An IP address (Internet Protocol address) is a unique number that devices use in order to identify and communicate with each other on a network utilizing the Internet Protocol standard. For example, your computer has a unique IP address on ResNet. It is obtained during the ResNet Registration Process.

If you're having problems connecting to the internet at Carleton, an easy thing to check is whether or not your machine has an IP address. If it doesn't, it will not be able to use any of the network services (Internet, E-mail, network drives).

Reading your IP Address from connect.carleton.edu

For any on-campus system, IP address and MAC address should appear at the bottom of https://connect.carleton.edu/.

This is usually easier than running OS-specific commands, below.

Finding your IP address

Windows

  1. Click on the Start menu.
  2. If using Windows XP, click "Run...". Otherwise, go to the next step.
  3. Type "cmd" without quotes.
  4. In the window that opens, type "ipconfig /all" without quotes. You may see a lot of output similar to that below.

    You are looking for one of the options outlined in red based on the type of connection you are using ("Wireless" or "Ethernet"). Your IP address is on the line labelled "IPv4 Address", outlined in green.

Mac

  1. Press cmd + space or click on the Spotlight magnifying glass in the upper right and search for "Network Utility".
  2. In the window that opens, look under "Interface Information" for "IP Address", as shown below.

    The number listed is your IP address. Note that you may have to change the drop down selection to reflect your type of connection ("Ethernet" or "Wi-Fi").

Using your IP address to diagnose a connection issue

Your IP address should give a good idea of what's going on with your computer. Firstly, determine whether your IP address starts with 137, 10, 192, 169 or 0.

General troubleshooting: Are you getting link lights? Link lights, the small lights on your ethernet card, when lit, mean that there is a link between your computer and the network. Some cards combine the link light and the traffic light: if everything is working, the light will be solidly lit most of the time, but will blink when it sees traffic on the network. If there are no link lights, there may be a problem with the ethernet card. Check the network adapters in the Device Manager (Device Manager can be found under the Hardware tab when you right click My Computer and select Properties) - look for yellow exclamation points or question marks that point to hardware problems. Do new drivers need to be installed? Is the hardware lodged firmly into the computer? Malware is also known to hamper internet connectivity: be sure no viruses or spyware are ruining computer settings. Is it a port problem?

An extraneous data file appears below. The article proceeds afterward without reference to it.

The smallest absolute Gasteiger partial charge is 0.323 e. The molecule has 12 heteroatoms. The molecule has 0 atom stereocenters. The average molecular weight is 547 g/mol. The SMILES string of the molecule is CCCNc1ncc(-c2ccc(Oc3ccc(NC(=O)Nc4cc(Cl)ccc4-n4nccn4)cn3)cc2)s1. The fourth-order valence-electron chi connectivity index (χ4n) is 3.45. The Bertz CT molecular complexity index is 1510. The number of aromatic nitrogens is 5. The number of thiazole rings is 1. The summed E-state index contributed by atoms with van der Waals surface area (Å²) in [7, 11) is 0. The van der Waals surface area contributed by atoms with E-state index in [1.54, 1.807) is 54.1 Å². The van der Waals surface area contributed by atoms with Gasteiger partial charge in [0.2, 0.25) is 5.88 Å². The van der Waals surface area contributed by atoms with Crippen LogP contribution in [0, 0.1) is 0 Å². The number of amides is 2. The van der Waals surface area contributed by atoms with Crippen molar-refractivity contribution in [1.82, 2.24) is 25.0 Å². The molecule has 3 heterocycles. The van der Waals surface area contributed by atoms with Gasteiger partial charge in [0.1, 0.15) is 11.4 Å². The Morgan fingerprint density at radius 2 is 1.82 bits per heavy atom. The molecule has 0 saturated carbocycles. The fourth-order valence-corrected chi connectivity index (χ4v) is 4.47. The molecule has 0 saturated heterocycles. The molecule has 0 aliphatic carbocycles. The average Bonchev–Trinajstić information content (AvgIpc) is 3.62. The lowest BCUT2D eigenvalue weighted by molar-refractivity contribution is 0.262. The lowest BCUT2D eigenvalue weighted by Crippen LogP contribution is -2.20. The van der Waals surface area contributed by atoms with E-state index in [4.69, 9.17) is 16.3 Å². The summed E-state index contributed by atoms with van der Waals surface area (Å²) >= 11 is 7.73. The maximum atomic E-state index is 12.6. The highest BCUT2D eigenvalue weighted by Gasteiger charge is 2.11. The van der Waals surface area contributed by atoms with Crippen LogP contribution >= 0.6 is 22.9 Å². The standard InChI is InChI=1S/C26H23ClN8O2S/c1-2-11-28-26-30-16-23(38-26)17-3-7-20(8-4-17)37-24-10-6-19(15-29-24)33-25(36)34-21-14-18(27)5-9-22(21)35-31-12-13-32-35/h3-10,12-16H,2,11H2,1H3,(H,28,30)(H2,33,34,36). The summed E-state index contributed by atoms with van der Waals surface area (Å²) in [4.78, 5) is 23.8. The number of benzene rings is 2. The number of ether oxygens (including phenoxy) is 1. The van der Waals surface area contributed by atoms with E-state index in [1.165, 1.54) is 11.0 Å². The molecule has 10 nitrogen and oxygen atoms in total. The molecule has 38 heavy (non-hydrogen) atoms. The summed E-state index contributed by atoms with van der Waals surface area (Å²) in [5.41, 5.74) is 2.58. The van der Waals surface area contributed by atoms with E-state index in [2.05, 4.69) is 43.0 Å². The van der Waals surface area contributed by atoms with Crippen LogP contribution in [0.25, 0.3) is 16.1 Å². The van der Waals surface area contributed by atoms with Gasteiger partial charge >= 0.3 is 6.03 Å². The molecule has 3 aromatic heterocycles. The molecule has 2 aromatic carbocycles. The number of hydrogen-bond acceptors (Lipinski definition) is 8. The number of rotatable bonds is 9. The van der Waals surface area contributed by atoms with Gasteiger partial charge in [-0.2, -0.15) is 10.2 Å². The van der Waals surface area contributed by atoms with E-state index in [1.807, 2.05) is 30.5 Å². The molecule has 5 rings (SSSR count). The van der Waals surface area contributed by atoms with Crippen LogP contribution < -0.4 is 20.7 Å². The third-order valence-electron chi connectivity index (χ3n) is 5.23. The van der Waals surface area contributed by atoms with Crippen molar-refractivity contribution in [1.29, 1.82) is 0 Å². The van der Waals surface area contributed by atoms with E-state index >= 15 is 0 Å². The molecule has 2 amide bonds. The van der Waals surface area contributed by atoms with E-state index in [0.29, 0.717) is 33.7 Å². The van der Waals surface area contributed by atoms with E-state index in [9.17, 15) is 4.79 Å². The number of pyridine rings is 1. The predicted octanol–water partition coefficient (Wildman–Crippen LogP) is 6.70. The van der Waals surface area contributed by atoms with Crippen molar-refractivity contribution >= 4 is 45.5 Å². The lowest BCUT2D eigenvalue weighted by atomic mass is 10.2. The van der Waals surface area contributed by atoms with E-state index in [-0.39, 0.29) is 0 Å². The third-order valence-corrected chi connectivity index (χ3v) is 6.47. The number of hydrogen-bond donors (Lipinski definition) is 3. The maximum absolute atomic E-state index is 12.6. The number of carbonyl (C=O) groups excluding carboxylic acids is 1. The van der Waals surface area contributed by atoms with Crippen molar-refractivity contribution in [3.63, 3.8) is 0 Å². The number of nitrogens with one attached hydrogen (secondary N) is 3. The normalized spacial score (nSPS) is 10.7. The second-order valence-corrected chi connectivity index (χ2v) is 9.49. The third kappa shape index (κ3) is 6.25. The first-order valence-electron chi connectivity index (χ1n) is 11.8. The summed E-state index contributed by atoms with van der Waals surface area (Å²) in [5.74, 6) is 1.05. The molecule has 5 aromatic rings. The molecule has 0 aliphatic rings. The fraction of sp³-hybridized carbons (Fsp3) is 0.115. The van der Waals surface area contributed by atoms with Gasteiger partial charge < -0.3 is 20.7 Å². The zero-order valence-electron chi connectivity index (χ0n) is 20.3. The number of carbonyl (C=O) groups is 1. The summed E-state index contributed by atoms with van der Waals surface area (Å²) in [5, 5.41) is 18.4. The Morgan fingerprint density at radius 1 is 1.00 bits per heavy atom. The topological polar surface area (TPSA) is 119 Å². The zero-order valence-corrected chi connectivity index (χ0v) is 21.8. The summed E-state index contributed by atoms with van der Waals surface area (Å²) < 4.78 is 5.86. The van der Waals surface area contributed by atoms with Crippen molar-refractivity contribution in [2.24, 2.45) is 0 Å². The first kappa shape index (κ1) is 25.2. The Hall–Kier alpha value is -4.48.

Resetting the TCP/IP Stack (outdated, Windows only)

For 169 and 0 IP addresses, you can try resetting the TCP/IP stack:

  1. Do so by opening a command prompt (Start>Run>"cmd")
  2. Type the following command (sans quotes): "netsh int ip reset resetlog.txt" .
  3. If that command doesn't work, another command that is supposed to work under Windows Service Pack 2 is: "netsh reset winsock catalog" .

External Links

Registration Page

For more information on IP addresses, try wikipedia: IP Address